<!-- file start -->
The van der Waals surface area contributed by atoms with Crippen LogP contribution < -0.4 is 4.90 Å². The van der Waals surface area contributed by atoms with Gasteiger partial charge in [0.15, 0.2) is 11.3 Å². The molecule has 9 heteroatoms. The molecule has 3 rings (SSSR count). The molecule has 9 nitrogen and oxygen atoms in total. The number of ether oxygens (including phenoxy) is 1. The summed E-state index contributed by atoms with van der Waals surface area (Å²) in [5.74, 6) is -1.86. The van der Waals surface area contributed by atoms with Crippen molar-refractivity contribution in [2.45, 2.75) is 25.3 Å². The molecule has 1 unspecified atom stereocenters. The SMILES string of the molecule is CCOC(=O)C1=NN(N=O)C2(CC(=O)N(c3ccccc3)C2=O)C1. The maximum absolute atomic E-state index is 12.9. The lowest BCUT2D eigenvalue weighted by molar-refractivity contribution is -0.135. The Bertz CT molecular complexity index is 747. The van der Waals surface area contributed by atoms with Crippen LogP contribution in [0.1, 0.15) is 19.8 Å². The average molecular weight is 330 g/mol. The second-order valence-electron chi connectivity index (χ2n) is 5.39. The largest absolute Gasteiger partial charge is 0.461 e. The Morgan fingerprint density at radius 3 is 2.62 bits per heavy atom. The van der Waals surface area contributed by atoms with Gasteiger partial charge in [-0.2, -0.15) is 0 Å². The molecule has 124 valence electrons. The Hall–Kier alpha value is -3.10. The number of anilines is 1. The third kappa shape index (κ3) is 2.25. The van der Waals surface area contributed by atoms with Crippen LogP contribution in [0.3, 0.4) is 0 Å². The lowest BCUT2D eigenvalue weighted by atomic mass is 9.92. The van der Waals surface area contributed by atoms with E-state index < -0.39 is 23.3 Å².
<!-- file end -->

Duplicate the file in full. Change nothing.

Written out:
The van der Waals surface area contributed by atoms with Crippen LogP contribution < -0.4 is 4.90 Å². The van der Waals surface area contributed by atoms with Gasteiger partial charge in [0.15, 0.2) is 11.3 Å². The molecule has 9 heteroatoms. The molecule has 3 rings (SSSR count). The molecule has 9 nitrogen and oxygen atoms in total. The number of ether oxygens (including phenoxy) is 1. The summed E-state index contributed by atoms with van der Waals surface area (Å²) in [5.74, 6) is -1.86. The van der Waals surface area contributed by atoms with Crippen molar-refractivity contribution in [2.45, 2.75) is 25.3 Å². The molecule has 1 unspecified atom stereocenters. The SMILES string of the molecule is CCOC(=O)C1=NN(N=O)C2(CC(=O)N(c3ccccc3)C2=O)C1. The maximum absolute atomic E-state index is 12.9. The lowest BCUT2D eigenvalue weighted by molar-refractivity contribution is -0.135. The Bertz CT molecular complexity index is 747. The van der Waals surface area contributed by atoms with Crippen LogP contribution in [0.1, 0.15) is 19.8 Å². The average molecular weight is 330 g/mol. The second-order valence-electron chi connectivity index (χ2n) is 5.39. The largest absolute Gasteiger partial charge is 0.461 e. The Morgan fingerprint density at radius 3 is 2.62 bits per heavy atom. The van der Waals surface area contributed by atoms with Gasteiger partial charge in [-0.2, -0.15) is 0 Å². The molecule has 124 valence electrons. The Hall–Kier alpha value is -3.10. The number of anilines is 1. The third kappa shape index (κ3) is 2.25. The van der Waals surface area contributed by atoms with Crippen LogP contribution in [0.3, 0.4) is 0 Å². The lowest BCUT2D eigenvalue weighted by atomic mass is 9.92. The van der Waals surface area contributed by atoms with E-state index < -0.39 is 23.3 Å².